What we see here is a clever attempt to instill heresy in the souls of the hearers by means of half-truths, which are the most dangerous kinds of lies. Like most heretics, Francis is not ashamed even to hijack a passage found in Sacred Scripture to serve as the foundation of his denial of dogma; in this case, Mt 10:8: “Heal the sick, raise the dead, cleanse the lepers, cast out devils: freely have you received, freely give.”
Here is a video clip showcasing this spiritual atrocity:
It is evident that Francis denies the possibility and value of the justified meriting graces and even Eternal Life itself.
To understand what this means, let’s first take a look at what a pre-Vatican II dogmatic theology dictionary says concerning this. It defines the concept of merit thus:
The right to a reward due for a morally good action. Merit can be de condigno (condign; adequate), if there is an equal proportion between the good act and its reward, and de congruo (congruous; of convenience) if, in the lack of such proportion, there intervenes some reason of convenience or of benevolence that moves the rewarder. Supernatural merit is that which arises from an action performed under the influence of divine grace, and thus in relationship with the supernatural end: the beatific vision. Five conditions are required for supernatural merit: (1) state of mortal life (status viatoris – state of the wayfarer), because death is the end of the test…; (2) state of sanctifying grace, because sin renders relationship impossible with God; (3) free will, without which there is no responsibility and, therefore, no reason for reward or punishment; (4) good work, since evil deserves punishment; (5) divine agreement or consent (accepting and ordering the good work to its reward), because the supernatural order is absolutely gratuitous and no creature can acquire a true and proper right with reference to God, without His own divine disposition in this regard. Man, fulfilling these conditions, can merit, even condignly (de condigno), the increase of grace and life eternal, called a “crown of justice” by St. Paul.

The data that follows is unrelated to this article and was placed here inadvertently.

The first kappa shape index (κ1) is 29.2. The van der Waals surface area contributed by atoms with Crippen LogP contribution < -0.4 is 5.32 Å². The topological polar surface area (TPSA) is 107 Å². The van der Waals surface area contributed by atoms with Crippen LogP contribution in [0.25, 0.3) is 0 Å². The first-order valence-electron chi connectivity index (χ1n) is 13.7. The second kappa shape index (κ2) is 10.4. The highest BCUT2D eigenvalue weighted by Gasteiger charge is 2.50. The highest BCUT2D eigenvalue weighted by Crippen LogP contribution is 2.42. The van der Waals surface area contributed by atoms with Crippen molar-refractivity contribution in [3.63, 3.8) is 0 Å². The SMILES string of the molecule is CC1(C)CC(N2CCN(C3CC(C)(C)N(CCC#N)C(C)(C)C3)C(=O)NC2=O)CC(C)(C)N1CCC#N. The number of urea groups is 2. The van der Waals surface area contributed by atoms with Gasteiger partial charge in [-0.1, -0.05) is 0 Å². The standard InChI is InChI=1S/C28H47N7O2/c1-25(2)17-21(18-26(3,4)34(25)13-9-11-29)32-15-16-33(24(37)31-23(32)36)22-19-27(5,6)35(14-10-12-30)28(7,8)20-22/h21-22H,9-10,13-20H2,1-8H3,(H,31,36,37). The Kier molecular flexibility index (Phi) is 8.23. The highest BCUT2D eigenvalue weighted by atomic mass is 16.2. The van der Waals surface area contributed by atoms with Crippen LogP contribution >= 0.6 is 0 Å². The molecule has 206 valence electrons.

Christ, during His mortal life, merited for Himself the glorification of His human body (His soul already enjoyed the beatific vision), and for the whole human race He merited, especially by His passion and death, all supernatural gifts and life eternal. His merit, like His satisfaction, has an infinite value, and this value is, more probably, according to the rigor of justice (i.e., implies the proper and full concept of justice), because it is the merit of the Word of God Himself, who is the operating subject in His assumed nature. Mary has merited de congruo for us all that Jesus merited de condigno. Lutheranism, holding human nature intrinsically corrupted by original sin to the point of the loss of free will, denied all possibility of merit in man. The Council of Trent condemned this error, asserting both free will and, under the influence of grace, merit [Denz. 809 and 842].